AvMed also has expanded its range of services. In the early days, it was strictly a health maintenance organization. Like other HMO’s, AvMed tried to control health-care costs by emphasizing wellness and prevention and by requiring members to use doctors and healthcare facilities in its network.

AvMed’s products have continued to evolve as members’ needs have changed. AvMed still emphasizes wellness and prevention with a variety of programs that involve members and help them become educated healthcare consumers. Now it offers a variety of options for large and small businesses around the state,  and was one of only two statewide plans that saw its group business grow in 2010.

“Everything we do is backed by our personalized, award-winning service,” Ayers says. “Our members can consult with one of AvMed’s Florida-based nurses and member service representatives 24/7.”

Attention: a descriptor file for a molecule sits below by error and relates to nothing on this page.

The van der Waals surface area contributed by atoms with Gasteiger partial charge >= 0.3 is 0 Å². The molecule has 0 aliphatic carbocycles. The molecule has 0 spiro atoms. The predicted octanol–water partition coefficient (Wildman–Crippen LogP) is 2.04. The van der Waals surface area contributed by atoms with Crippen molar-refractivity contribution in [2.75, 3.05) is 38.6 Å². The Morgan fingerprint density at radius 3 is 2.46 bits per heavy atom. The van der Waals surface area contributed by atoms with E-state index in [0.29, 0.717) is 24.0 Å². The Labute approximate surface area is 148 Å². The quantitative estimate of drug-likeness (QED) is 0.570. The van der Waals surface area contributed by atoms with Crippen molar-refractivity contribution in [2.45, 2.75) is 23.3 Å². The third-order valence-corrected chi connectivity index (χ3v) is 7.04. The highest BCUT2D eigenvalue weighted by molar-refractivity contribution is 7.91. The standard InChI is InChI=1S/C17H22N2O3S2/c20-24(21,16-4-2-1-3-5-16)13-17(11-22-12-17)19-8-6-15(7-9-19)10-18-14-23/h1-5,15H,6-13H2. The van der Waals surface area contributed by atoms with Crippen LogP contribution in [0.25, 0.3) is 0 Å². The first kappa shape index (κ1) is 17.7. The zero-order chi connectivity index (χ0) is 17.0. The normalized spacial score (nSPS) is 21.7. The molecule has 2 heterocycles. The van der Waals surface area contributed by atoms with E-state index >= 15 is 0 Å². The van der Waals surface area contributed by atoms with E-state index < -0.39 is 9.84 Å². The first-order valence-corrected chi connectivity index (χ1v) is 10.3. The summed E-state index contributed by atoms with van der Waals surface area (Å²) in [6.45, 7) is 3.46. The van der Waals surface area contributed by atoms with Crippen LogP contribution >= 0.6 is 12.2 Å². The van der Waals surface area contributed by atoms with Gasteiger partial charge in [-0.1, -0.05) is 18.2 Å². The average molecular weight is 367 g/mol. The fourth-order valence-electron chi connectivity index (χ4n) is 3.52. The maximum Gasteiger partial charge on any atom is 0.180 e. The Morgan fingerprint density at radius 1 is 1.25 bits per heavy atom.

In 2010, AvMed received the highest overall member satisfaction rating among statewide medical plans in the Consumer Assessment of Healthcare Providers and Systems, an independent survey of health plans.

Contributing to the Community

The community benefits from SantaFe in many ways, Ayers says. It pays competitive salaries and provides its employees with a strong benefit package and has great working conditions, she says.

“We have a family atmosphere, with good benefits and many employee recognition programs,” she says.

SantaFe and its affiliates also support many local charities. “Working with the charities not only helps the community, but also it helps our employees develop leadership skills,” Ayers says.

“Our employees are dedicated to our mission of improving the health of the communities we serve and actively serving those communities where they work and live.”

Related posts